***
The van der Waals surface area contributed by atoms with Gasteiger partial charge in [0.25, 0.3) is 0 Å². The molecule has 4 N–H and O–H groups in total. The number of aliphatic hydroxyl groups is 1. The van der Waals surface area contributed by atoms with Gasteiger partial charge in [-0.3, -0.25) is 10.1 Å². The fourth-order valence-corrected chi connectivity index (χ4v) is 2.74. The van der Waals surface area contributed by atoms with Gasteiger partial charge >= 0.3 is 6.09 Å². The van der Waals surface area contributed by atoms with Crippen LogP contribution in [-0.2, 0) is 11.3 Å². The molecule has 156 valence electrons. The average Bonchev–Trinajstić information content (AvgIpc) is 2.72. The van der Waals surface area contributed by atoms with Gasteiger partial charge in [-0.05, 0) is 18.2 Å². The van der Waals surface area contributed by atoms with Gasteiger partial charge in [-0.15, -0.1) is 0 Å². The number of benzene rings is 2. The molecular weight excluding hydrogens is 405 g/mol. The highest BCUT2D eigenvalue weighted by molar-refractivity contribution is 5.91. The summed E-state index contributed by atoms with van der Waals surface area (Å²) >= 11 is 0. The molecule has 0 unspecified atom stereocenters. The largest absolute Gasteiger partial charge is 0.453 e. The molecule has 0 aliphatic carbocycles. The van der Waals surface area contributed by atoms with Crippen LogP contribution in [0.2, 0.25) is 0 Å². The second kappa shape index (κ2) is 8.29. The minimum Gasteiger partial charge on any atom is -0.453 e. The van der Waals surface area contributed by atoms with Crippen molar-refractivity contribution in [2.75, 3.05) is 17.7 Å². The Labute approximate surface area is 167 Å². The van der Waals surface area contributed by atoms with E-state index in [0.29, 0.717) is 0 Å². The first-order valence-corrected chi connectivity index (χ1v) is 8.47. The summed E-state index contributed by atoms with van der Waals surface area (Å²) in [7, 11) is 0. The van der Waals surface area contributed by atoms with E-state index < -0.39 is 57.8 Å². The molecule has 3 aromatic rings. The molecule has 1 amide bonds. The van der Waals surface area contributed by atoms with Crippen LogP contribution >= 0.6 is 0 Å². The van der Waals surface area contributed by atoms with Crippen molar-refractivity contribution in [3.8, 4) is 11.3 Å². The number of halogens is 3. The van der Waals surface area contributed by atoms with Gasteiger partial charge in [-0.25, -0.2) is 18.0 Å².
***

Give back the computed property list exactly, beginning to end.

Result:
The van der Waals surface area contributed by atoms with Gasteiger partial charge in [0.25, 0.3) is 0 Å². The molecule has 4 N–H and O–H groups in total. The number of aliphatic hydroxyl groups is 1. The van der Waals surface area contributed by atoms with Gasteiger partial charge in [-0.3, -0.25) is 10.1 Å². The fourth-order valence-corrected chi connectivity index (χ4v) is 2.74. The van der Waals surface area contributed by atoms with Gasteiger partial charge >= 0.3 is 6.09 Å². The van der Waals surface area contributed by atoms with Crippen LogP contribution in [-0.2, 0) is 11.3 Å². The molecule has 156 valence electrons. The average Bonchev–Trinajstić information content (AvgIpc) is 2.72. The van der Waals surface area contributed by atoms with Gasteiger partial charge in [-0.05, 0) is 18.2 Å². The van der Waals surface area contributed by atoms with Gasteiger partial charge in [-0.15, -0.1) is 0 Å². The number of benzene rings is 2. The molecular weight excluding hydrogens is 405 g/mol. The highest BCUT2D eigenvalue weighted by molar-refractivity contribution is 5.91. The summed E-state index contributed by atoms with van der Waals surface area (Å²) >= 11 is 0. The molecule has 0 unspecified atom stereocenters. The largest absolute Gasteiger partial charge is 0.453 e. The molecule has 0 aliphatic carbocycles. The van der Waals surface area contributed by atoms with Crippen LogP contribution in [0.2, 0.25) is 0 Å². The second kappa shape index (κ2) is 8.29. The minimum Gasteiger partial charge on any atom is -0.453 e. The van der Waals surface area contributed by atoms with Crippen molar-refractivity contribution in [2.75, 3.05) is 17.7 Å². The Labute approximate surface area is 167 Å². The van der Waals surface area contributed by atoms with E-state index in [0.29, 0.717) is 0 Å². The first-order valence-corrected chi connectivity index (χ1v) is 8.47. The summed E-state index contributed by atoms with van der Waals surface area (Å²) in [7, 11) is 0. The van der Waals surface area contributed by atoms with E-state index < -0.39 is 57.8 Å². The molecule has 3 aromatic rings. The molecule has 1 amide bonds. The van der Waals surface area contributed by atoms with Crippen LogP contribution >= 0.6 is 0 Å². The van der Waals surface area contributed by atoms with Crippen molar-refractivity contribution in [3.8, 4) is 11.3 Å². The number of halogens is 3. The van der Waals surface area contributed by atoms with Gasteiger partial charge in [-0.25, -0.2) is 18.0 Å².